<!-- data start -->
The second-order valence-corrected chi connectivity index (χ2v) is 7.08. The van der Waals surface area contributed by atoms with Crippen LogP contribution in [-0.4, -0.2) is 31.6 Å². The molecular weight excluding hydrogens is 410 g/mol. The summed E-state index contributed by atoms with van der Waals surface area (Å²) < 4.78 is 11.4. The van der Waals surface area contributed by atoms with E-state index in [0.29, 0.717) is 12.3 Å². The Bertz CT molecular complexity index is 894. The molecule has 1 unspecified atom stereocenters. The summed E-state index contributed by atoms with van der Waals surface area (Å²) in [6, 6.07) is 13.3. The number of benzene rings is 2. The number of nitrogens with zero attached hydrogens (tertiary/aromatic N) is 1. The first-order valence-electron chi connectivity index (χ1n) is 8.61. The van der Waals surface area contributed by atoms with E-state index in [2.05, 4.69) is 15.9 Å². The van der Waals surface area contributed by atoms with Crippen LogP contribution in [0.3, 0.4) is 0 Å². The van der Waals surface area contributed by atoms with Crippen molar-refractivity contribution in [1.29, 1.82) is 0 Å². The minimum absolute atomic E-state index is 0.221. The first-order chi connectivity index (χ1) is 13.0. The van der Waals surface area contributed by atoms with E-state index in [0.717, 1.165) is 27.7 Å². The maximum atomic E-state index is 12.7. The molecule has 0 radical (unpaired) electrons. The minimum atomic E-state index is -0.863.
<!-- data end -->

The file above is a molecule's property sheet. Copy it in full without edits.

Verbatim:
The second-order valence-corrected chi connectivity index (χ2v) is 7.08. The van der Waals surface area contributed by atoms with Crippen LogP contribution in [-0.4, -0.2) is 31.6 Å². The molecular weight excluding hydrogens is 410 g/mol. The summed E-state index contributed by atoms with van der Waals surface area (Å²) < 4.78 is 11.4. The van der Waals surface area contributed by atoms with E-state index in [0.29, 0.717) is 12.3 Å². The Bertz CT molecular complexity index is 894. The molecule has 1 unspecified atom stereocenters. The summed E-state index contributed by atoms with van der Waals surface area (Å²) in [6, 6.07) is 13.3. The number of benzene rings is 2. The number of nitrogens with zero attached hydrogens (tertiary/aromatic N) is 1. The first-order valence-electron chi connectivity index (χ1n) is 8.61. The van der Waals surface area contributed by atoms with E-state index in [2.05, 4.69) is 15.9 Å². The van der Waals surface area contributed by atoms with Crippen LogP contribution in [0.3, 0.4) is 0 Å². The van der Waals surface area contributed by atoms with Crippen molar-refractivity contribution in [1.29, 1.82) is 0 Å². The minimum absolute atomic E-state index is 0.221. The first-order chi connectivity index (χ1) is 13.0. The van der Waals surface area contributed by atoms with E-state index in [0.717, 1.165) is 27.7 Å². The maximum atomic E-state index is 12.7. The molecule has 0 radical (unpaired) electrons. The minimum atomic E-state index is -0.863.